I saw 7 readings/concerts at this year’s Page-to-Stage Festival and my favorite was Andrew Simpson’s opera The Outcasts of Poker Flat. Filled with gorgeous arias/songs – the audience applauded loudly all through the presentation and cheered when it was over. I adored the beautiful “Wings of a Dove” and “The Tiny Mountain Chickadee”- two of the most beautiful songs I have ever heard.
After the program was over, I immediately went over to Andrew to congratulate him and his fantastic cast which was filled with exceptional singers. I wanted to know when he was going to record those beautiful songs/arias. I hope it’s soon.
Joel: How did your opera get selected to be in the Page-to-Stage Festival?
Andrew: The Kennedy Center chooses the participants; we applied to participate under the rubric of Catholic University.
When was the first time you read Bret Harte’s short story The Outcasts of Poker Flat and how long after that did you go back and decide that it would be fun to adapt it into an opera?
I think I first read it in high school, but it wasn’t until a few years ago that I revisited it and felt that it would make a good opera.
Why did you feel that this short story would make a great opera?
First of all, it’s an interesting story with real emotional center: a group of undesirable (or, more likely, just unfortunate) people are thrown out of the mining camp of Poker Flat and left to fend for themselves. Trapped in a blizzard, the six characters react in different ways, and the ways in which they react – from noble to dastardly – reveal their personalities. The size of the ensemble – six – is manageable, split equally between male and female roles. The characters types invite a range of voices: 2 sopranos, 1 mezzo, 1 tenor, 1 baritone, 1 bass-baritone. The events take place mostly in a confined space, so it’s comparatively simple to stage. And, the characters undergo a transformation, so there is emotional growth. One character makes a supremely noble act of self-sacrifice even as another commits an incredible outrage against the group, which essentially strands them.
How long did it take you to write the section we heard at Page-to-Stage?
I wrote the entire work during the 2009-10 season, and several months to write this portion.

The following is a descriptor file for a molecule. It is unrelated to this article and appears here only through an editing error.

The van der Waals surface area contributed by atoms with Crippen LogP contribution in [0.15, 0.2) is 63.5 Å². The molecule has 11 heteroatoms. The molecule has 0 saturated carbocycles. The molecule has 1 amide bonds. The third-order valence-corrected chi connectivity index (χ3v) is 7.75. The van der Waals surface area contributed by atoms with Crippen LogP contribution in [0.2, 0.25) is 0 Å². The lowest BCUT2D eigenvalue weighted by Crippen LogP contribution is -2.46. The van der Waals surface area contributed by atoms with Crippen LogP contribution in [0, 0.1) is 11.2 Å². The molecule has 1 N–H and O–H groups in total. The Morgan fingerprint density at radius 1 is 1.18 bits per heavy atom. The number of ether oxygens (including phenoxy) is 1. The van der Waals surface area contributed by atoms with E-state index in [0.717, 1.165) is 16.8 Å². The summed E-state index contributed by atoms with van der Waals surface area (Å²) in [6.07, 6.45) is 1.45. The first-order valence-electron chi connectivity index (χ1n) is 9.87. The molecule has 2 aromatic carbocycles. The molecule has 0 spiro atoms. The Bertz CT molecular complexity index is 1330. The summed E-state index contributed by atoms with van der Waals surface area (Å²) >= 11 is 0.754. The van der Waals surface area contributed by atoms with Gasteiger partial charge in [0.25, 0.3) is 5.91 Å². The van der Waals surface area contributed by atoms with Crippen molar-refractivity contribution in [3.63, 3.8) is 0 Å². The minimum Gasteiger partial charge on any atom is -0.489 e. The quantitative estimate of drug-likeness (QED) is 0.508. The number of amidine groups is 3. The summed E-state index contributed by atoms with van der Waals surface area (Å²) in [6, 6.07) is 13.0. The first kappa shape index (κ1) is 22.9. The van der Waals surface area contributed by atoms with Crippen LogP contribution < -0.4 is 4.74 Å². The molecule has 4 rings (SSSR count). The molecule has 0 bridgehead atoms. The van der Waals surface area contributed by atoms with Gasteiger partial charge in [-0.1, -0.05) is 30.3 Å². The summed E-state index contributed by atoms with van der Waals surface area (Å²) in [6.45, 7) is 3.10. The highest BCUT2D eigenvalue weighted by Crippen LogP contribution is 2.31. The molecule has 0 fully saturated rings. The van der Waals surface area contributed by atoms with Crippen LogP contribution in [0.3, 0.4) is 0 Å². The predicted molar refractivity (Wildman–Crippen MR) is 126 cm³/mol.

What is the story of your opera?
The Outcasts of Poker Flat: Order of Show:
1. Noah: Spoken introduction:
California, November 1850. Men came here by the thousands to find gold. Mining camps such as Poker Flat sprang up all over the Sierra Nevada Mountains. Once those men were there, they soon realized that they couldn’t just pan for gold all the time. And so hundreds of women were brought in.
One night, a robbery took place in Poker Flat: two prominent citizens were killed. The leaders of the town took justice into their own hands and hanged the robbers. While they were at it, they took the opportunity to cast out a few other undesirable characters.
2. Opening Ensemble: “March of the Grotesques.”
3. Rachel (spoken):
The outcasts, making their way to Sandy Bar, encounter a young couple coming the other way: Tom Simson, a prospector, and his fiancee, Piney Woods. They are going toward Poker Flat to be married. It is now too late in the day for either group to reach its destination before dark, and so they decide to camp for the night in an abandoned shed by the roadside. Piney and Tom share a few moments together before bedding down – separately.
4. Duet: “The Mountain Chickadee”:
5. Deborah (spoken):
Over night, heavy snow falls. The party wakes to discover that one of their number has stolen their horses, stranding them in the wilderness. Fortunately, young Tom has brought provisions which he shares with the group. Night after night goes by, and snow keeps falling. The outcasts seek entertainment by telling stories or singing.
Cassie, one of the young women, was a showgirl at the Temperance House Saloon in Poker Flat. She also worked above the stairs, as they say. Asked to tell her story, she does, by way of one of her floor show tunes.